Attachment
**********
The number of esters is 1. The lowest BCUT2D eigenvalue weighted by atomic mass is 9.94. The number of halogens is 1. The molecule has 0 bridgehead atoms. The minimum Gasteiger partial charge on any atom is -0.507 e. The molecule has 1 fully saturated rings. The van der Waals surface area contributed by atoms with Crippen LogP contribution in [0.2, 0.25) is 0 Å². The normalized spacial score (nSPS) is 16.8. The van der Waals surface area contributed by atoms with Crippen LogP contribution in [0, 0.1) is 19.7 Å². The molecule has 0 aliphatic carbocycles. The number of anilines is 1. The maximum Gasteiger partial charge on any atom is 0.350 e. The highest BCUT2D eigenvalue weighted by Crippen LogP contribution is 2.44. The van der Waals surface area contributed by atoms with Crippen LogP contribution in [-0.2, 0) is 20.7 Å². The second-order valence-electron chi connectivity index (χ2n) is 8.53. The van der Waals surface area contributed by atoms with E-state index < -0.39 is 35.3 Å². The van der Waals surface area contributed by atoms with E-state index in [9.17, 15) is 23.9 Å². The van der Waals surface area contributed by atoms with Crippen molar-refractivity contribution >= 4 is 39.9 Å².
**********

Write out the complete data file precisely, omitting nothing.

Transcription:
The number of esters is 1. The lowest BCUT2D eigenvalue weighted by atomic mass is 9.94. The number of halogens is 1. The molecule has 0 bridgehead atoms. The minimum Gasteiger partial charge on any atom is -0.507 e. The molecule has 1 fully saturated rings. The van der Waals surface area contributed by atoms with Crippen LogP contribution in [0.2, 0.25) is 0 Å². The normalized spacial score (nSPS) is 16.8. The van der Waals surface area contributed by atoms with Crippen LogP contribution in [0, 0.1) is 19.7 Å². The molecule has 0 aliphatic carbocycles. The number of anilines is 1. The maximum Gasteiger partial charge on any atom is 0.350 e. The highest BCUT2D eigenvalue weighted by Crippen LogP contribution is 2.44. The van der Waals surface area contributed by atoms with Crippen LogP contribution in [-0.2, 0) is 20.7 Å². The second-order valence-electron chi connectivity index (χ2n) is 8.53. The van der Waals surface area contributed by atoms with E-state index < -0.39 is 35.3 Å². The van der Waals surface area contributed by atoms with E-state index in [9.17, 15) is 23.9 Å². The van der Waals surface area contributed by atoms with Crippen molar-refractivity contribution >= 4 is 39.9 Å².